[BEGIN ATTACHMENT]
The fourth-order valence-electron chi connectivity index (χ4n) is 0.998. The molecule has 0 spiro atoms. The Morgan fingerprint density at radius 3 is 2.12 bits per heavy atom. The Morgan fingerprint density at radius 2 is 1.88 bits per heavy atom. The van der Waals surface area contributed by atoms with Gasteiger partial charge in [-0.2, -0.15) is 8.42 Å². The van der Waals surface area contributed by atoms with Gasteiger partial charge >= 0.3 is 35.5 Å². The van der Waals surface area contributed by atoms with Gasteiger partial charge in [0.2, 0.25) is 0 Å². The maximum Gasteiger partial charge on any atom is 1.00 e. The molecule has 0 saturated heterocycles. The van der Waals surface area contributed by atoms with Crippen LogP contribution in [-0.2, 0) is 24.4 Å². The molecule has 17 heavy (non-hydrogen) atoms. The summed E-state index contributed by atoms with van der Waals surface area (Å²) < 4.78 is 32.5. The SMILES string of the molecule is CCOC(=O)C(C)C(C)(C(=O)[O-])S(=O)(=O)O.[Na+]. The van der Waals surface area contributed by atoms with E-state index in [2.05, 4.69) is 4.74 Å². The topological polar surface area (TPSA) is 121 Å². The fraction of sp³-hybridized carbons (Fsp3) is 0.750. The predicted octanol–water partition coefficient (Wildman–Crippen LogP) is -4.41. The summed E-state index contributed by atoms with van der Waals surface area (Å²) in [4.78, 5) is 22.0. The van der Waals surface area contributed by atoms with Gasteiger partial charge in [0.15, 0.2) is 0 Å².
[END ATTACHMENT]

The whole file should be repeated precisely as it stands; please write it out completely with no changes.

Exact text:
The fourth-order valence-electron chi connectivity index (χ4n) is 0.998. The molecule has 0 spiro atoms. The Morgan fingerprint density at radius 3 is 2.12 bits per heavy atom. The Morgan fingerprint density at radius 2 is 1.88 bits per heavy atom. The van der Waals surface area contributed by atoms with Gasteiger partial charge in [-0.2, -0.15) is 8.42 Å². The van der Waals surface area contributed by atoms with Gasteiger partial charge >= 0.3 is 35.5 Å². The van der Waals surface area contributed by atoms with Gasteiger partial charge in [0.2, 0.25) is 0 Å². The maximum Gasteiger partial charge on any atom is 1.00 e. The molecule has 0 saturated heterocycles. The van der Waals surface area contributed by atoms with Crippen LogP contribution in [-0.2, 0) is 24.4 Å². The molecule has 17 heavy (non-hydrogen) atoms. The summed E-state index contributed by atoms with van der Waals surface area (Å²) < 4.78 is 32.5. The SMILES string of the molecule is CCOC(=O)C(C)C(C)(C(=O)[O-])S(=O)(=O)O.[Na+]. The van der Waals surface area contributed by atoms with E-state index in [2.05, 4.69) is 4.74 Å². The topological polar surface area (TPSA) is 121 Å². The fraction of sp³-hybridized carbons (Fsp3) is 0.750. The predicted octanol–water partition coefficient (Wildman–Crippen LogP) is -4.41. The summed E-state index contributed by atoms with van der Waals surface area (Å²) in [4.78, 5) is 22.0. The van der Waals surface area contributed by atoms with Gasteiger partial charge in [0.15, 0.2) is 0 Å².